The American Chemical Society report “Advancing Graduate Education in the Chemical Sciences” has been the source of much discussion (C&EN, March 4, pages 5 and 51). The report was also one of the highlights of the American Association for the Advancement of Science’s annual meeting in Boston in February, and it garnered coverage from several media outlets.
I feel fortunate that I can add my voice to Celia Arnaud’s article and have really enjoyed hearing from others in the chemistry community and from those who care about graduate education in the U.S.
I commend the committee members for their work and for their observations and insight. But I believe that one of the weakest points of the report is the following: There is no way to convince anyone to change their ways in order to try to develop new practices. This is especially true with respect to funding graduate students. The authors say that they hope that the National Science Foundation pushes these changes. However, one official from NSF told Arnaud that they are not going to make any changes without assurances that there is absolute consensus on the change.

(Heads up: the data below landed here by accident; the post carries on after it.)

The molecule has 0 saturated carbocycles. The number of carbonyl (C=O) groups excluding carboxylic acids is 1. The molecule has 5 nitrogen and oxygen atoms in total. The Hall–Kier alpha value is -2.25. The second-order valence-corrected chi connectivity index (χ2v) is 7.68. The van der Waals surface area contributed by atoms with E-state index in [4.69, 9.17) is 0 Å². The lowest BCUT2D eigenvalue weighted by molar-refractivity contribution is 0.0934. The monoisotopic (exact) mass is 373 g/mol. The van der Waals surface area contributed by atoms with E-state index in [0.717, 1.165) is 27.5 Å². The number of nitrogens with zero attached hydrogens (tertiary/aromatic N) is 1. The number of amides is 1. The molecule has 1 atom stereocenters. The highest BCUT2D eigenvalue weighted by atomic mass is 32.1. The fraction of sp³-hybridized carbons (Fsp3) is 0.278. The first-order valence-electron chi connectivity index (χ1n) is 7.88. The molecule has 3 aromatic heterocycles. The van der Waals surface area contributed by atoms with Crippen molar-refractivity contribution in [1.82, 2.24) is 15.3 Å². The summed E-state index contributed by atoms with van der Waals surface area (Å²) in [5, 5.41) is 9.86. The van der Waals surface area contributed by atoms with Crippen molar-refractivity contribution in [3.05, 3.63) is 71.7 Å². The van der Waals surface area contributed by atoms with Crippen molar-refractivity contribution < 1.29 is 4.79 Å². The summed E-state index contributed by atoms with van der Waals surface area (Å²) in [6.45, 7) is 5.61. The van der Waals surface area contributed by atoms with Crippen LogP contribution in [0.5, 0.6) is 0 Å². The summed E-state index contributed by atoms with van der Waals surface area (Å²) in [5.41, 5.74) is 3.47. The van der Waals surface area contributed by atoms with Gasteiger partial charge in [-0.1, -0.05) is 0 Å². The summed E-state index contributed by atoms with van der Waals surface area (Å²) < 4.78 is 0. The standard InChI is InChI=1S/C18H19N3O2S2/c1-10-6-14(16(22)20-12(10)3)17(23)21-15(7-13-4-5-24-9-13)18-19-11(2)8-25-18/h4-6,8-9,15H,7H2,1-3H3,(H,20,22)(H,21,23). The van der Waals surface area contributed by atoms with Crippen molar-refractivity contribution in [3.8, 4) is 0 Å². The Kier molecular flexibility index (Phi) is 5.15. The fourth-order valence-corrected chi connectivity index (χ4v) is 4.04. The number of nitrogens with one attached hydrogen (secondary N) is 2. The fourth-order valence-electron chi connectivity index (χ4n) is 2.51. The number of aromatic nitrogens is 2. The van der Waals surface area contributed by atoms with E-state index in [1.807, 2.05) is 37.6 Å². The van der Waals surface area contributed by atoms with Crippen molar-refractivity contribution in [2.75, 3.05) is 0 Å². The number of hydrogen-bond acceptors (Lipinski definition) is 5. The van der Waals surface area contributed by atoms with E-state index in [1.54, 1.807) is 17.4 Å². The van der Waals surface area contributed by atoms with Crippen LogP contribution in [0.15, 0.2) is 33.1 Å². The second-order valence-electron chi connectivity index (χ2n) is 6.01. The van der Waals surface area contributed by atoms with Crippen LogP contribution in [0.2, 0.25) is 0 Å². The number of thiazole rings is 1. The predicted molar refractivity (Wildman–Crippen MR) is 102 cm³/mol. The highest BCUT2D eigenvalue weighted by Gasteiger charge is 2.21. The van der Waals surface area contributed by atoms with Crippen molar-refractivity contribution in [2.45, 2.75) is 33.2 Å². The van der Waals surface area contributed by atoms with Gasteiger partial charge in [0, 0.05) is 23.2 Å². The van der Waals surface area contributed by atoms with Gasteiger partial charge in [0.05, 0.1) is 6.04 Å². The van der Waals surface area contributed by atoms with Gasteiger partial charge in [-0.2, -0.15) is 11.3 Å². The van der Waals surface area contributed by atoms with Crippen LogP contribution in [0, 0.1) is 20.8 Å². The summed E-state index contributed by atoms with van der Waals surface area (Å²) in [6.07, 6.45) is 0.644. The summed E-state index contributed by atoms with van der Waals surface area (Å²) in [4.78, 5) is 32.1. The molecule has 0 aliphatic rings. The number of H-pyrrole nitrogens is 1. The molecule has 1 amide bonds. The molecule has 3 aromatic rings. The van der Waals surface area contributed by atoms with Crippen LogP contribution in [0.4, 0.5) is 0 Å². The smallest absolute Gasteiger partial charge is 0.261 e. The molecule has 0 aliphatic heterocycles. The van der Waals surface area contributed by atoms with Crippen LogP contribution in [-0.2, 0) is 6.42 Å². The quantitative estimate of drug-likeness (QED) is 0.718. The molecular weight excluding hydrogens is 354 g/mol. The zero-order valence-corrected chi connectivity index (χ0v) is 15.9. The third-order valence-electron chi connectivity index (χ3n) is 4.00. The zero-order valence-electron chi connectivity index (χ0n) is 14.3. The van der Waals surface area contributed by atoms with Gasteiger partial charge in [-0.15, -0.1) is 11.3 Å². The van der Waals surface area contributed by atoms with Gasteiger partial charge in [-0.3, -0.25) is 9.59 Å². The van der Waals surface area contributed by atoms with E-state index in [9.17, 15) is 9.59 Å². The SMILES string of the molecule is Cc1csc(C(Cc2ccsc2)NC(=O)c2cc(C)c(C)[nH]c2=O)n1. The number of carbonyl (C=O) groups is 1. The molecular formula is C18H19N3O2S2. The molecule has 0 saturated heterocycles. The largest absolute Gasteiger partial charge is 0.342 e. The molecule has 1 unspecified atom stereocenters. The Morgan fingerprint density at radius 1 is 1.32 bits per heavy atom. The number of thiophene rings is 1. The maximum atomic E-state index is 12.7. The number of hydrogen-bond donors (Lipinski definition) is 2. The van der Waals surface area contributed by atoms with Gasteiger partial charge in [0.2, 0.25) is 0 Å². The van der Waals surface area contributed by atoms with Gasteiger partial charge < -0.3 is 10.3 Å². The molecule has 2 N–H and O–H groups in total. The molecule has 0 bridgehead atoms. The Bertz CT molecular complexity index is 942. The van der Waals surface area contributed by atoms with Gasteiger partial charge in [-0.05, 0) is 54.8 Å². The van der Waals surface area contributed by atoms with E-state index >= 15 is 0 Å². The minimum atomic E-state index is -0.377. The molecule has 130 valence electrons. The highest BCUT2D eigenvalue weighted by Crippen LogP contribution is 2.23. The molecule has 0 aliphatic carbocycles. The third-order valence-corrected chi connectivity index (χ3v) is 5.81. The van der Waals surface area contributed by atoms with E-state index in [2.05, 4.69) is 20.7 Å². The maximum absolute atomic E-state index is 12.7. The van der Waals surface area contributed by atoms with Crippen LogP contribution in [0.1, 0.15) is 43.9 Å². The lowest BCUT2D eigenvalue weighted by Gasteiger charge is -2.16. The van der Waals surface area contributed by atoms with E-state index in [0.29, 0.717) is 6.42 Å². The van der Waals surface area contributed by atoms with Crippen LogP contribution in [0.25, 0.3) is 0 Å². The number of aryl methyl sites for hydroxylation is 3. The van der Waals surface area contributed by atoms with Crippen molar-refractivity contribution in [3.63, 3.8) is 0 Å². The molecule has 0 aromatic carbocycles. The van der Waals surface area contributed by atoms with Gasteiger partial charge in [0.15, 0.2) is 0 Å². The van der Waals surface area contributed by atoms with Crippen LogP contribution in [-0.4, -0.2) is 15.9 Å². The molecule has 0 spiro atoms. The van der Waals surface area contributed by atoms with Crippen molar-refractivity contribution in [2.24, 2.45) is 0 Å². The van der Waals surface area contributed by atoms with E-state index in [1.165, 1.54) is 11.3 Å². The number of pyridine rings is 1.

If the issues brought up by the commission are ones that ACS cares about and that we, as ACS members, want to see changed, then ACS should put some of its own money forward to fund “experiments” in graduate education. If ACS is on sound-enough financial ground (which we have been told was the case in the aftermath of the Leadscope trials), then the society should start soliciting proposals for changes to graduate education curricula and fund the first- and second-year graduate students from the departments with the best proposals.
In short, ACS should put its money where its mouth is.